On June 30, 2021, the First District Court of Appeal of Florida, in Jones v. Grace Healthcare, ruled that marijuana is not reimbursable in workers compensation and a referral to a physician authorized to prescribe medical marijuana is not medically necessary.
In this case, a claimant sought authorization from his workers compensation insurer for a referral to a healthcare provider evaluation that would facilitate medical marijuana treatment. The court said that the medical necessity of an evaluation could not be considered without first looking at the treatment objective of the evaluation—the acquisition of marijuana. The court then noted that medical marijuana is not reimbursable in workers compensation pursuant to Florida statute 381.986(15). Therefore, the court concluded, there could not be any medical necessity in an evaluation tied to that treatment.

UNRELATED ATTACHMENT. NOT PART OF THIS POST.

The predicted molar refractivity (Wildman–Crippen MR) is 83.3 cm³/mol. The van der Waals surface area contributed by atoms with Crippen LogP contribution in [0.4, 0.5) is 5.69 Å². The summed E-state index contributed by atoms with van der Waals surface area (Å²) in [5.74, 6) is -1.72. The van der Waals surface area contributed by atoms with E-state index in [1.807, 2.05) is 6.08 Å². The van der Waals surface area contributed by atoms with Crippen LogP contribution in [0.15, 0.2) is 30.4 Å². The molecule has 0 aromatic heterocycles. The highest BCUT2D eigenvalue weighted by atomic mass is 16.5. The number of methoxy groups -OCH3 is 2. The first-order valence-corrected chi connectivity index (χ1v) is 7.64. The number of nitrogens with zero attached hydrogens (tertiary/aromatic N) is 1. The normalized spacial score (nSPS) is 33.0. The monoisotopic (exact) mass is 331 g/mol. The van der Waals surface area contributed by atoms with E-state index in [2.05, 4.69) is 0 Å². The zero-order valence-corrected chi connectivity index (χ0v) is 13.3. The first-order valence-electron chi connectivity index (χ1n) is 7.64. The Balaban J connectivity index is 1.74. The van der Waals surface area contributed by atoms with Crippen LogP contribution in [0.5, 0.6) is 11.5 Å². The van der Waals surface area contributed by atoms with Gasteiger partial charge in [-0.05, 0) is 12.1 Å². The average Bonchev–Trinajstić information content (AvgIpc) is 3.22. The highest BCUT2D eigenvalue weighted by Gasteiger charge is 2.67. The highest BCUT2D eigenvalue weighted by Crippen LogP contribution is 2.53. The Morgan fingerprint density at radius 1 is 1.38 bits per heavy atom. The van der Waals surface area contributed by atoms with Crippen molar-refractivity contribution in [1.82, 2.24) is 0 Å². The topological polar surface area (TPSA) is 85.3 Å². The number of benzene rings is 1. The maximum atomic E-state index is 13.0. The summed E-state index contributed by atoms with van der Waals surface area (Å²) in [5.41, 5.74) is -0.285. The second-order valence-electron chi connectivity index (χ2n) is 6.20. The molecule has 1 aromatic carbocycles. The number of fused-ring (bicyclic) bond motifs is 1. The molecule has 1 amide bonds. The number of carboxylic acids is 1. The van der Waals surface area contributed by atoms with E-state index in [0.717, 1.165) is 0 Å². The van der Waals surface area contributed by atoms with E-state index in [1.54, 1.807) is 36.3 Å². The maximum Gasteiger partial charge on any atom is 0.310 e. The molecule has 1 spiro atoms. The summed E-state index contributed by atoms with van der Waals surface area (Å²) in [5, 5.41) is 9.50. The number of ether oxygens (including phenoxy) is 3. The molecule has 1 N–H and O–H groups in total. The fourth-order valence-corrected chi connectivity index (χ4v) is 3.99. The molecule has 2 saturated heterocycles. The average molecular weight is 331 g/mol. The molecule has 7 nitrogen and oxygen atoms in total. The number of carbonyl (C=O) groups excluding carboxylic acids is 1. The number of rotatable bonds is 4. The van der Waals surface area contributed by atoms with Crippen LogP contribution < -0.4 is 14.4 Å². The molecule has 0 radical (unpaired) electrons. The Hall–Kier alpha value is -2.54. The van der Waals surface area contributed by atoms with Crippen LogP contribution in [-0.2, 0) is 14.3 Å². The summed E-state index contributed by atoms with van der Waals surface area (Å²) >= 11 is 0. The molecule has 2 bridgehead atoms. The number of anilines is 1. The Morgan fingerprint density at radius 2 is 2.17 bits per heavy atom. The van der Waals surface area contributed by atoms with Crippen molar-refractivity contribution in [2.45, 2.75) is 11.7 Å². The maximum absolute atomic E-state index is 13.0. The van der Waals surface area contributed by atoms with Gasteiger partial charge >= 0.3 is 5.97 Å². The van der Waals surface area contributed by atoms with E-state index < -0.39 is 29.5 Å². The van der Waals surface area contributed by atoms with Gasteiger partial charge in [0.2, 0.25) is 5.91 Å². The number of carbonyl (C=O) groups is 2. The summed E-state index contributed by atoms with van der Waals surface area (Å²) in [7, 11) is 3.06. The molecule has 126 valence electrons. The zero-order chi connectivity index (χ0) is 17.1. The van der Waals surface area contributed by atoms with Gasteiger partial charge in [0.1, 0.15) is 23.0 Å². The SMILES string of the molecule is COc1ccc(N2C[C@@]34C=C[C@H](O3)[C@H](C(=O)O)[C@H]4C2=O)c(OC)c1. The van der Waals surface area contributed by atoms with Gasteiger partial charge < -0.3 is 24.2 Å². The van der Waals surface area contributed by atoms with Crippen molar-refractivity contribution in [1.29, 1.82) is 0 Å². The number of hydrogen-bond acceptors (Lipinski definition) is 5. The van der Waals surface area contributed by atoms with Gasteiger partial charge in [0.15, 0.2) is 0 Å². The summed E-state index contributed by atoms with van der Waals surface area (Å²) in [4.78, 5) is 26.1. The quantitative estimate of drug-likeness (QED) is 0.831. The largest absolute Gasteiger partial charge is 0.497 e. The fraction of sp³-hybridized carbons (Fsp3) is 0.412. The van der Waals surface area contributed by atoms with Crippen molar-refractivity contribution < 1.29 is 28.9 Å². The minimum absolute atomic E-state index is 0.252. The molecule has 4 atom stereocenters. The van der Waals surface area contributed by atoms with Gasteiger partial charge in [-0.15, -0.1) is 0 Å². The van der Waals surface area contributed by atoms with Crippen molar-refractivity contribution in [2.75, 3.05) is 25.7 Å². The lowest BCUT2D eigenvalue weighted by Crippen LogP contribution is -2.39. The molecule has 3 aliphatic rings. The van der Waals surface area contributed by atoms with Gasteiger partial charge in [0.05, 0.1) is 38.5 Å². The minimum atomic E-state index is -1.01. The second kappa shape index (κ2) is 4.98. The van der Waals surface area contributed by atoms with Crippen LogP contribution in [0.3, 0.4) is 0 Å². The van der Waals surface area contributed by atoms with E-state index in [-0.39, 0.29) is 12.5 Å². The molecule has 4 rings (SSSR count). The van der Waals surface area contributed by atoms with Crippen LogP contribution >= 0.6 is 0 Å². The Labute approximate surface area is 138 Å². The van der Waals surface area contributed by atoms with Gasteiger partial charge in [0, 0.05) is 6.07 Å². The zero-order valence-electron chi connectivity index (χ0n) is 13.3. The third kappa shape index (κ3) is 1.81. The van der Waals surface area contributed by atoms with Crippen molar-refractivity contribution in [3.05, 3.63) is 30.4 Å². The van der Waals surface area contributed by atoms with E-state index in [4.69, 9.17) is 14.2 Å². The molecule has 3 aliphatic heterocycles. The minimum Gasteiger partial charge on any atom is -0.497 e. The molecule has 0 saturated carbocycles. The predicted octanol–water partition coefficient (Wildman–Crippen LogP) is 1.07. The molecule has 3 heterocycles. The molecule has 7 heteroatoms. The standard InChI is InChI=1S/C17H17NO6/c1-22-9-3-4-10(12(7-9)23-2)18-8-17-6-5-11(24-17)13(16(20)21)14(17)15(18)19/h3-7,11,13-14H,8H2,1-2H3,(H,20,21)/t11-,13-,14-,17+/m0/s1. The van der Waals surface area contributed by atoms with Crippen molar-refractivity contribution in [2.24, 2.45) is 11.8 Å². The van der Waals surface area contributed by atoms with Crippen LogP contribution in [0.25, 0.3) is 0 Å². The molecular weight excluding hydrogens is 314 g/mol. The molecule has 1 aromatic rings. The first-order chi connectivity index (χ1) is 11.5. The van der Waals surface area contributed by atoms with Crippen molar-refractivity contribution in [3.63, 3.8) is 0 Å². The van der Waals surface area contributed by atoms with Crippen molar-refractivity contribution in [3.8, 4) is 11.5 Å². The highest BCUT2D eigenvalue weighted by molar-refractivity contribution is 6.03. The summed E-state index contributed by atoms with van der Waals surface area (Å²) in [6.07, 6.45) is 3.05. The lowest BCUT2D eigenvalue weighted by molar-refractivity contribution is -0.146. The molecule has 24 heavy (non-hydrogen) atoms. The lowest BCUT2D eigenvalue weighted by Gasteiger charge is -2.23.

The court also found that under federal law, specifically the Controlled Substances Act (CSA), marijuana is not safe and has no use in medical treatment. The court added that the United States Constitution requires the application of the CSA, even though some states—including Florida—permit the purchase, possession, and use of medical marijuana.
This decision could be appealed. NCCI will monitor future developments.
For more information on other cases monitored by NCCI’s Legal Division, visit previous Court Case Updates and
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